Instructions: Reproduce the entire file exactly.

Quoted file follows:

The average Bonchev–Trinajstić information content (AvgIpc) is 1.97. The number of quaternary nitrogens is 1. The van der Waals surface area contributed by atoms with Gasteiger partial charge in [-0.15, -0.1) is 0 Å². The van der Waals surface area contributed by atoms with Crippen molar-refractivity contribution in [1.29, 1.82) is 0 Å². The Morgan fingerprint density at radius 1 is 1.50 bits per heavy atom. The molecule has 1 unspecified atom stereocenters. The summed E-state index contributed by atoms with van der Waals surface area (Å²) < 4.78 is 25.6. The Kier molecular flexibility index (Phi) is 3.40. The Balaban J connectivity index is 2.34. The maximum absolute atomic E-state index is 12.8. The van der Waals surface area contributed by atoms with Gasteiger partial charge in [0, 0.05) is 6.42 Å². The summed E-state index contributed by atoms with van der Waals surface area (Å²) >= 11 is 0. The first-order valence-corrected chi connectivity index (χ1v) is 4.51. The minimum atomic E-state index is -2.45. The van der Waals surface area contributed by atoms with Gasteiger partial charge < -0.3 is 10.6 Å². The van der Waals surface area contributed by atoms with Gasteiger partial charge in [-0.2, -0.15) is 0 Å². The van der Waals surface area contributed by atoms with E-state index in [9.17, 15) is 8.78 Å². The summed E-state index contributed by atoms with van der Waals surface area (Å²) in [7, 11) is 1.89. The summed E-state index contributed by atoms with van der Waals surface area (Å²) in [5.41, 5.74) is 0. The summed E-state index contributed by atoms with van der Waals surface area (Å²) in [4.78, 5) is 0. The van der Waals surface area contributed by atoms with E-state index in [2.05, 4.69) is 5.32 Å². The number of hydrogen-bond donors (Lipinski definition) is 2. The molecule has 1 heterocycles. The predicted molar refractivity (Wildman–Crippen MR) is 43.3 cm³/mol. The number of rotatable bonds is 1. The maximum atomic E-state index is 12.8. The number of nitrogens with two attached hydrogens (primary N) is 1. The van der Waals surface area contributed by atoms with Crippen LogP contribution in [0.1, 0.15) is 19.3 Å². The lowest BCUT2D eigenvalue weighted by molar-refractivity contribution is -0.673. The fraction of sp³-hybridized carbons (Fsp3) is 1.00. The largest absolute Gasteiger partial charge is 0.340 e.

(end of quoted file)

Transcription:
The average Bonchev–Trinajstić information content (AvgIpc) is 1.97. The number of quaternary nitrogens is 1. The van der Waals surface area contributed by atoms with Gasteiger partial charge in [-0.15, -0.1) is 0 Å². The van der Waals surface area contributed by atoms with Crippen molar-refractivity contribution in [1.29, 1.82) is 0 Å². The Morgan fingerprint density at radius 1 is 1.50 bits per heavy atom. The molecule has 1 unspecified atom stereocenters. The summed E-state index contributed by atoms with van der Waals surface area (Å²) < 4.78 is 25.6. The Kier molecular flexibility index (Phi) is 3.40. The Balaban J connectivity index is 2.34. The maximum absolute atomic E-state index is 12.8. The van der Waals surface area contributed by atoms with Gasteiger partial charge in [0, 0.05) is 6.42 Å². The summed E-state index contributed by atoms with van der Waals surface area (Å²) >= 11 is 0. The first-order valence-corrected chi connectivity index (χ1v) is 4.51. The minimum atomic E-state index is -2.45. The van der Waals surface area contributed by atoms with Gasteiger partial charge < -0.3 is 10.6 Å². The van der Waals surface area contributed by atoms with Gasteiger partial charge in [-0.2, -0.15) is 0 Å². The van der Waals surface area contributed by atoms with E-state index in [9.17, 15) is 8.78 Å². The summed E-state index contributed by atoms with van der Waals surface area (Å²) in [7, 11) is 1.89. The summed E-state index contributed by atoms with van der Waals surface area (Å²) in [5.41, 5.74) is 0. The summed E-state index contributed by atoms with van der Waals surface area (Å²) in [4.78, 5) is 0. The van der Waals surface area contributed by atoms with E-state index in [2.05, 4.69) is 5.32 Å². The number of hydrogen-bond donors (Lipinski definition) is 2. The molecule has 1 heterocycles. The predicted molar refractivity (Wildman–Crippen MR) is 43.3 cm³/mol. The number of rotatable bonds is 1. The maximum atomic E-state index is 12.8. The number of nitrogens with two attached hydrogens (primary N) is 1. The van der Waals surface area contributed by atoms with Crippen LogP contribution in [0.1, 0.15) is 19.3 Å². The lowest BCUT2D eigenvalue weighted by molar-refractivity contribution is -0.673. The fraction of sp³-hybridized carbons (Fsp3) is 1.00. The largest absolute Gasteiger partial charge is 0.340 e.